Homegrown Violent Extremists (HVEs)

  • Homegrown Violent Extremists (HVEs) are individuals inspired—as opposed to directed—by a foreign terrorist organization and radicalized in the countries in which they are born, raised, or reside. 
  • While international terrorist organizations have encouraged HVEs to carry out attacks, many HVEs use personal grievances to influence their ideology, target selection, and violent acts.

  • HVEs can be radicalized through the use of mainstream and specialized social media websites that encourage attacks in the West or support for overseas terrorists.

  • Some HVEs are influenced by multiple terrorist organizations and adhere to Salafi jihadism—an extremist interpretation of Islam. For example, San Bernardino attacker Syed Farook listened to lectures from Anwar al-Aulaqi, a deceased al-Qa’ida cleric. Immediately after the shooting on December 2, Tashfeen Malik, Farook’s wife and co-attacker—or Farook posting on Malik’s Facebook account—pledged allegiance to Abu Bakr al-Baghdadi, leader of the Islamic State of Iraq and Syria (ISIS).


HVEs pose the highest threat to New Jersey and will remain the most likely and persistent threat this year. In 2015, HVEs were active throughout the United States, often connecting with like-minded individuals online. In recent years, al-Qa’ida, its affiliates, and other terrorist groups have encouraged HVEs to attack in their home countries, and ISIS has continued this trend.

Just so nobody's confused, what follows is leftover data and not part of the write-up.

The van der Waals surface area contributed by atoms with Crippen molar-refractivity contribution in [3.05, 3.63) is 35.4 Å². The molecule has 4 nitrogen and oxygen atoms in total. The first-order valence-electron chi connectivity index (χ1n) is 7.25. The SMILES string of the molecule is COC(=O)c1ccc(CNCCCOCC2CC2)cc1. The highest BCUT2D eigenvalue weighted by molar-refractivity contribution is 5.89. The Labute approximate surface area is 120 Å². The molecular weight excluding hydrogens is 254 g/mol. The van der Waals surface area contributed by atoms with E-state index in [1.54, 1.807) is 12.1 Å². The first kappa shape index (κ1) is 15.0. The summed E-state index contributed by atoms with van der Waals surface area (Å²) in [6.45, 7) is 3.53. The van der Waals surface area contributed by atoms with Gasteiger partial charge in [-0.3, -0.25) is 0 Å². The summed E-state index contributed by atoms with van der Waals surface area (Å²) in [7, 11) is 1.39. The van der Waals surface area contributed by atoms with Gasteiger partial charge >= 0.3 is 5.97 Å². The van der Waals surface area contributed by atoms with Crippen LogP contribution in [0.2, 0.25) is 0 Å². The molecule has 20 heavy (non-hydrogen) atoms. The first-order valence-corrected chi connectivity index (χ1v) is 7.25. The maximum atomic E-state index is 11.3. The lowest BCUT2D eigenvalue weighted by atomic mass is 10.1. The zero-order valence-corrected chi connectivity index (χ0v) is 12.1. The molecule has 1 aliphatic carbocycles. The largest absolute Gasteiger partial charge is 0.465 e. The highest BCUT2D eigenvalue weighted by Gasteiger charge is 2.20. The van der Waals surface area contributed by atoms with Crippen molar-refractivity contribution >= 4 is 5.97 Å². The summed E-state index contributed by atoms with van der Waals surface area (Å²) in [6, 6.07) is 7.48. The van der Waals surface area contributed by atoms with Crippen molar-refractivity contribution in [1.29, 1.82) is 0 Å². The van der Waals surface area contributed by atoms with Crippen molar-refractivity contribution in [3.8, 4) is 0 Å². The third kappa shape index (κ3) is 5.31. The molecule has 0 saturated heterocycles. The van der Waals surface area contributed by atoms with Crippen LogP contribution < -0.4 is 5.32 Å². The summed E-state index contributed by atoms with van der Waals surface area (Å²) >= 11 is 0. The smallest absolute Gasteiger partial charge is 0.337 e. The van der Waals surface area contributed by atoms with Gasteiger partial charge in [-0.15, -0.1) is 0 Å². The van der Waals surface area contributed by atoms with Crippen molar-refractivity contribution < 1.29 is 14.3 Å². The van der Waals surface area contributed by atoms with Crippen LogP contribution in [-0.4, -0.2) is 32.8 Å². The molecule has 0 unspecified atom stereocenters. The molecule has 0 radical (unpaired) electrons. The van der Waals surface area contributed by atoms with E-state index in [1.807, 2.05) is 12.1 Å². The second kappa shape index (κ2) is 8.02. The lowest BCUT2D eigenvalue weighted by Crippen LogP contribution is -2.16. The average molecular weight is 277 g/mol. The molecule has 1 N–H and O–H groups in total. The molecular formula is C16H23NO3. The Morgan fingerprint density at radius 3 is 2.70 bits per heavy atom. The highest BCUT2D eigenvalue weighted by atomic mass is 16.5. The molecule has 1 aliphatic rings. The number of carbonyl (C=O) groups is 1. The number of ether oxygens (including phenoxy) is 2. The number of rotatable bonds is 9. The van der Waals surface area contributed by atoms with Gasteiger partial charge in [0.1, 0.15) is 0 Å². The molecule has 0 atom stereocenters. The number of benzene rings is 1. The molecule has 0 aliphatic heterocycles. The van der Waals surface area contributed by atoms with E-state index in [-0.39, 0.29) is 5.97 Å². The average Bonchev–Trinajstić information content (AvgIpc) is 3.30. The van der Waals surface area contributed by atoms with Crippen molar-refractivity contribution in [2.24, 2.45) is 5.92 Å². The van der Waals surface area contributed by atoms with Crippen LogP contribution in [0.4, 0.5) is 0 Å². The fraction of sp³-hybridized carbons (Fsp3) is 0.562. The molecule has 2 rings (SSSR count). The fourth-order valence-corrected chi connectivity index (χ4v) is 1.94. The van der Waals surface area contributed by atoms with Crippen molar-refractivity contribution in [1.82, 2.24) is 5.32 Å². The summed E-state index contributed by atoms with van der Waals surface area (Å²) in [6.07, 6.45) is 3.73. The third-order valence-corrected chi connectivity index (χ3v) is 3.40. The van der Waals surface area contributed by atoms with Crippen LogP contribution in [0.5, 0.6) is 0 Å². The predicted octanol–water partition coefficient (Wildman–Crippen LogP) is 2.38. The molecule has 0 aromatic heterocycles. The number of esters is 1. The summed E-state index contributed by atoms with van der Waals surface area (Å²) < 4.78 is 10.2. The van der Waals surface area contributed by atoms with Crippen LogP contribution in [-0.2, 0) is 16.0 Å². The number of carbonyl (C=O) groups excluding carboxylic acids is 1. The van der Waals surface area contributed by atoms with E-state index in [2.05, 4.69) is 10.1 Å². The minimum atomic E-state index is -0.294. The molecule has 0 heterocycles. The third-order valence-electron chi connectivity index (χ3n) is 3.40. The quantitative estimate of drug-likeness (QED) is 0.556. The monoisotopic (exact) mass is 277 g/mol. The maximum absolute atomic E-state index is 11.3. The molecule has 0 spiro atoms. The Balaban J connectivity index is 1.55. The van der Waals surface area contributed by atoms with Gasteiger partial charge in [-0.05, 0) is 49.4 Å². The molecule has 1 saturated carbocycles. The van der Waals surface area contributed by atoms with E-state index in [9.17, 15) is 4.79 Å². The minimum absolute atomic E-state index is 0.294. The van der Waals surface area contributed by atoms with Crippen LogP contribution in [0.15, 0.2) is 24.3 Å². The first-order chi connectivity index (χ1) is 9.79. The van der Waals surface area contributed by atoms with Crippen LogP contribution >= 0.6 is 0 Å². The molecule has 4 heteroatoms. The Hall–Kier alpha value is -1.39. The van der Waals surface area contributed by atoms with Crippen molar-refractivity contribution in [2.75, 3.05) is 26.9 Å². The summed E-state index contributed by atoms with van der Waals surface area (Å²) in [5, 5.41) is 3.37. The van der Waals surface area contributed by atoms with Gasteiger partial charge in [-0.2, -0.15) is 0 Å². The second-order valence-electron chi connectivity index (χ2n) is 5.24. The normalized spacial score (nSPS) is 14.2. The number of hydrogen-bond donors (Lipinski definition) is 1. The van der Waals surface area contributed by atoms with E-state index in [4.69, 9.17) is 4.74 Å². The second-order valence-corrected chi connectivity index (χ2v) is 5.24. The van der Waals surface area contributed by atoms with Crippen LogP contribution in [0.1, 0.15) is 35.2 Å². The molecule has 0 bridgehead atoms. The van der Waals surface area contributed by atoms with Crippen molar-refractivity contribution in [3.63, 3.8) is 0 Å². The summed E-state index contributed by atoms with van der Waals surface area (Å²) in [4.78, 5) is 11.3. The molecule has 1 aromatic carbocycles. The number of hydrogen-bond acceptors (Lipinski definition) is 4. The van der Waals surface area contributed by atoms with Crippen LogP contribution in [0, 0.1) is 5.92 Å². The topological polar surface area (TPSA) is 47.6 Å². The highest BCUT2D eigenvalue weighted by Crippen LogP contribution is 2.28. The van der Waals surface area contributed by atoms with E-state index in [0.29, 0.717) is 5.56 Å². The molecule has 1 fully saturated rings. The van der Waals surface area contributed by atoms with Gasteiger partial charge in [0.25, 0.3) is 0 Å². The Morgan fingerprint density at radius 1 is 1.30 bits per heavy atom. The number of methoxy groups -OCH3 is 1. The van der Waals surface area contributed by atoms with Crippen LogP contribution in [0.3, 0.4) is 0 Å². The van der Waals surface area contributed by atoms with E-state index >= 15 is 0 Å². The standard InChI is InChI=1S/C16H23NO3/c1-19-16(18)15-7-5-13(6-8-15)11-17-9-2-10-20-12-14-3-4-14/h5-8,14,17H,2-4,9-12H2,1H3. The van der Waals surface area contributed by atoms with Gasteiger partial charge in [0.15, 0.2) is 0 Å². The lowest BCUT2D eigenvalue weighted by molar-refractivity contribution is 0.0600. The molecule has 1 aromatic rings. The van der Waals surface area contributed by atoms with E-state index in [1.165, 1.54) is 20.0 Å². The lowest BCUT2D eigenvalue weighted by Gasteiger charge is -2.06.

• In 2015, five of the nation’s 66 HVE arrests occurred in New Jersey. Most notable were the arrests of brothers Alaa and Nader Saadeh and Samuel Topaz. The three were part of a larger group with members in New York attempting travel to Syria to join ISIS.

  • Tairod Pugh was arrested in January 2015 after flying from Egypt to Turkey and refusing to let Turkish security officials examine his electronic devices.

  • In 2015, New Jersey, New York, and Pennsylvania accounted for 30 percent of all HVE arrests nationwide. Of the 20 terrorism-related arrests in the tri-state area, one was for an attack, five for plots, and 14 for material support.


  • In October 2015, the FBI Director estimated there were about 900 open terrorism investigations in the United States. Eighty-seven percent of HVEs last year were linked to attacks, plots, or material support for ISIS.
  • Since ISIS declared its self-proclaimed “caliphate” in June 2014, about 200 US persons have traveled or attempted to travel to Syria to join the group. Last year, 43 percent of terrorist-linked incidents involved traveling or attempting to travel to join terrorist groups, primarily ISIS.
  • In 2014, ISIS began directing followers to execute low-level, unsophisticated attacks. After heavily favoring explosives from 2010-13, HVEs are now executing more successful small-scale attacks and using readily available handheld weapons, such as firearms and knives.


  • How will the denial of service on social media platforms impact the use of encrypted messaging applications?

  • Which methods of attack will HVEs prefer in 2016?

For more information, please contact NJOHSP's Analysis Bureau at analysis@njohsp.gov or 609-584-4000.